6 Rules of thumb to build blazing fast web server applications

In this post are described 6 extremely important rules you should take under consideration when writing your next web application

In this post I will try to highlight some of the most common principles that you have to take under consideration when you want to achieve a great level of performance while building a web application (specifically on the backend part). I believe the concepts discussed here can be applied to any language and framework even if, due to my specific experience, I will mention some examples, design patterns, conventions and tools that are mostly used in the PHP world.

You can read this article in other languages:

TLDR; the basic rules are:

  • Rule 1. Avoid premature optimization
  • Rule 2. Do the minimum amount of work to solve the problem
  • Rule 3. Defer the work you don’t need to do immediately
  • Rule 4. Use cache when you can
  • Rule 5. Understand and avoid the N+1 query problem with relational databases
  • Rule 6. Prepare your app for horizontal scalability when possible

Your code should be fast as Flash

Rule 1: Avoid premature optimization

One of the most famous Donald Knuth’s quotes says:

“premature optimization is the root of all evil”

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Knuth’s noticed that a lot of software developers generally waste a huge amount of time thinking about performance of non-critical parts of the code they are writing. This very often happens because such developers don’t really know what are the critical parts of their code or the ones that need to be optimized more, so they start to worry about futile things like “are double quoted strings slower than single quoted ones?

To avoid to fall into the premature optimization trap you should write the first version of your code without worrying much about performance. Then you can use a profiler to instrument your code and see where the bottlenecks are. This way you can focus on improving only the parts that really need your attention.

Note: I want to make it clear that Knuth’s quote doesn’t mean that you don’t have to care about optimization at all and it’s not an excuse to write shitty code and then abandon it. I just intended it as an encouragement to learn how to “optimize smartly” and that’s the way you should read it as well.

If you are working on the PHP land there are a loot of tools that you can easily adopt to profile your code:

  • xdebug: probably the most famous PHP debugger and profiler, it must be installed as a PHP extension and it’s easily integrable in most of the IDEs.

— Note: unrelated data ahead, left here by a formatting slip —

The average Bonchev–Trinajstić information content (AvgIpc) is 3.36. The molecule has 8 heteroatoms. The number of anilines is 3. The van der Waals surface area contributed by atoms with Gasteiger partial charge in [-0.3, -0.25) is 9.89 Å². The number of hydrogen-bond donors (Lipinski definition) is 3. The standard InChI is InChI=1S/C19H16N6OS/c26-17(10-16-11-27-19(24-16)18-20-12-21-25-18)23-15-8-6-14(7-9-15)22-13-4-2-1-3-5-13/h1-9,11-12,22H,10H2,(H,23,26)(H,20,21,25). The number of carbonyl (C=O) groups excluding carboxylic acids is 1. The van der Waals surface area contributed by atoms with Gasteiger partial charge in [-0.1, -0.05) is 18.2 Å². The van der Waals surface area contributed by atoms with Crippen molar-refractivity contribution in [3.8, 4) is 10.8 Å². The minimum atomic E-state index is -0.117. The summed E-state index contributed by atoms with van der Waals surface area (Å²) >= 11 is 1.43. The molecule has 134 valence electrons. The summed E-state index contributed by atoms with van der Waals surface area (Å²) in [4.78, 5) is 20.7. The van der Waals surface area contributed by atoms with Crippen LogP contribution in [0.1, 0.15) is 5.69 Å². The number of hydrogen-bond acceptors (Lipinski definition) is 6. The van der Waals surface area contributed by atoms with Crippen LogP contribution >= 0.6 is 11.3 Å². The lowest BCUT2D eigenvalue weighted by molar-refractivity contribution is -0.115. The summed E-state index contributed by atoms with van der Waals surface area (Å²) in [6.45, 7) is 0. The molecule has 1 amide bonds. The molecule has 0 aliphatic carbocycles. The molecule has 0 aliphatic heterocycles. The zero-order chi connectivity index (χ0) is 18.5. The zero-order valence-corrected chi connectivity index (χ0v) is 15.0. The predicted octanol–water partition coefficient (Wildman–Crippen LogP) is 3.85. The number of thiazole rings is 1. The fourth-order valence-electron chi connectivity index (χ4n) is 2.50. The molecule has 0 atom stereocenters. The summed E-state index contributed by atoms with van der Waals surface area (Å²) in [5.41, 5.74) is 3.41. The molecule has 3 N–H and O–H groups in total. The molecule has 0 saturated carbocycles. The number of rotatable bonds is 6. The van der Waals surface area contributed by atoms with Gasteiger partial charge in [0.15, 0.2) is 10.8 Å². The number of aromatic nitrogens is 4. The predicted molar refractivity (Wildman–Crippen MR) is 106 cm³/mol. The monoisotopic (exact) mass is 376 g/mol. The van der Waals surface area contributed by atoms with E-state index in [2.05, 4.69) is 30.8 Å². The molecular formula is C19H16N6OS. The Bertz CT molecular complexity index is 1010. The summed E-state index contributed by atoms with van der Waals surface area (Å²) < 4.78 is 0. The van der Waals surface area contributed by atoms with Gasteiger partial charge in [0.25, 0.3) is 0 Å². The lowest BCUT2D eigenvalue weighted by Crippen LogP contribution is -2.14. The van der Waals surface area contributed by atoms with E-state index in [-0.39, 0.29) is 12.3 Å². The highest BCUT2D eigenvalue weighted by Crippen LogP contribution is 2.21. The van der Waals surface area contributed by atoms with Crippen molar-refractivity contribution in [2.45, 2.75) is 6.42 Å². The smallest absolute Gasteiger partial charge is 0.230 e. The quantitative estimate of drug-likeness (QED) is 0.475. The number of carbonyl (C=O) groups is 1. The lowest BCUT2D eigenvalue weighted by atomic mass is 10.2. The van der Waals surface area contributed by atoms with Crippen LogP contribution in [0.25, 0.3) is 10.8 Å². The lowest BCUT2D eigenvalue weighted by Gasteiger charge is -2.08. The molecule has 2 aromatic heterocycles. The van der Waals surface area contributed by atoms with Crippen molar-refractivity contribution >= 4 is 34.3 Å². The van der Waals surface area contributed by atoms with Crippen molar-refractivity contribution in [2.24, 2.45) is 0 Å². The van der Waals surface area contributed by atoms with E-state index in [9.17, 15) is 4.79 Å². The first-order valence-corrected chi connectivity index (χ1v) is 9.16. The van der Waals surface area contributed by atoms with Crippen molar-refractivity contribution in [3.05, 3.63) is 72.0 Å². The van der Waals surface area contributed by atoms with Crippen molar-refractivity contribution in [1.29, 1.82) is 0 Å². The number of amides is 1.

• xhprof: a function-level hierarchical profiler for PHP. It comes with a simple HTML based navigational interface and offers some cool diff capabilities to compare the performance of different versions of your code.
  • Symfony profiler: The Symfony profiler it’s a one of the best features of the Symfony framework. It allows you to inspect the execution time of every request, showcasing a nice timeline that allows you to easily understand which part of your code is the most time-consuming. It is automatically enabled in “development” mode and does not need any PHP extension to be installed.
  • The Stopwatch component: It’s the low level library used in the Symfony profiler to measure the execution time of a piece of PHP code. It can be easily integrated in any PHP project and does not require any extension.
  • Blackfire.io: a profiler optimized for PHP that offers a very nice web interface that allows you to understand visually what your code does and where the CPU spends most of its time.
  • Tideways: a promising alternative to Blackfire, offers a lot of graphical tools (timeline, call graphs, etc.) to make it really easy to find bottlenecks. It’s meant to be run continuously (also in production).

If you want to know more on this specific topic you can have a read at the following articles and papers:

Rule 2: Do just what you need to

Joker meme I Just Do Things

Very often your code does more things than it’s required to do to produce the expected output. This is especially true if you are using complex libraries and frameworks in your code. Just to give you some examples you might load classes that you’ll never use, you might open a database connection or read a file for every request even when these resources are not needed to generate the output for a specific request.

There are a number of design patterns and techniques that can help you to avoid these situations and achieve better performances.